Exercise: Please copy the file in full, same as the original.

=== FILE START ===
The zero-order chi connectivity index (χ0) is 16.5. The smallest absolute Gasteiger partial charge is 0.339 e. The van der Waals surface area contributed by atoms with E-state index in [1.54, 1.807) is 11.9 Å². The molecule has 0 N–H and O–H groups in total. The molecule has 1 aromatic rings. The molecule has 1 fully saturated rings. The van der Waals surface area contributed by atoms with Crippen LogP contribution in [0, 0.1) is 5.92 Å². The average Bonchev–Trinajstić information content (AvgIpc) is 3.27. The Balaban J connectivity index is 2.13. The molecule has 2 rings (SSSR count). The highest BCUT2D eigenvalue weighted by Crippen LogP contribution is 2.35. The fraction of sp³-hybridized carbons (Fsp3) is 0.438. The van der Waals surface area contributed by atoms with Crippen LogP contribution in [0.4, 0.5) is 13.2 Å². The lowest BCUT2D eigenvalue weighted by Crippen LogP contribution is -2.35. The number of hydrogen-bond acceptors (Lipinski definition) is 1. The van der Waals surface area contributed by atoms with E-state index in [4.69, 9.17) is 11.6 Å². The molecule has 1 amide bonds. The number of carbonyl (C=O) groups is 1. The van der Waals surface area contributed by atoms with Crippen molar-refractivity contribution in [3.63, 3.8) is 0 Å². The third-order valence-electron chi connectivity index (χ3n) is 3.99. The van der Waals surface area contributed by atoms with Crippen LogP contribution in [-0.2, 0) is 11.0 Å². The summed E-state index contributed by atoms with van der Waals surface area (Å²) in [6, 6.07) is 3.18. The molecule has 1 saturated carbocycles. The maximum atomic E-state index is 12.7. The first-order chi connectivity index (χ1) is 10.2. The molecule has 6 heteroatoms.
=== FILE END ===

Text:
The zero-order chi connectivity index (χ0) is 16.5. The smallest absolute Gasteiger partial charge is 0.339 e. The van der Waals surface area contributed by atoms with E-state index in [1.54, 1.807) is 11.9 Å². The molecule has 0 N–H and O–H groups in total. The molecule has 1 aromatic rings. The molecule has 1 fully saturated rings. The van der Waals surface area contributed by atoms with Crippen LogP contribution in [0, 0.1) is 5.92 Å². The average Bonchev–Trinajstić information content (AvgIpc) is 3.27. The Balaban J connectivity index is 2.13. The molecule has 2 rings (SSSR count). The highest BCUT2D eigenvalue weighted by Crippen LogP contribution is 2.35. The fraction of sp³-hybridized carbons (Fsp3) is 0.438. The van der Waals surface area contributed by atoms with Crippen LogP contribution in [0.4, 0.5) is 13.2 Å². The lowest BCUT2D eigenvalue weighted by Crippen LogP contribution is -2.35. The number of hydrogen-bond acceptors (Lipinski definition) is 1. The van der Waals surface area contributed by atoms with E-state index in [4.69, 9.17) is 11.6 Å². The molecule has 1 amide bonds. The number of carbonyl (C=O) groups is 1. The van der Waals surface area contributed by atoms with Crippen molar-refractivity contribution in [3.63, 3.8) is 0 Å². The third-order valence-electron chi connectivity index (χ3n) is 3.99. The van der Waals surface area contributed by atoms with Crippen LogP contribution in [-0.2, 0) is 11.0 Å². The summed E-state index contributed by atoms with van der Waals surface area (Å²) in [6, 6.07) is 3.18. The molecule has 1 saturated carbocycles. The maximum atomic E-state index is 12.7. The first-order chi connectivity index (χ1) is 10.2. The molecule has 6 heteroatoms.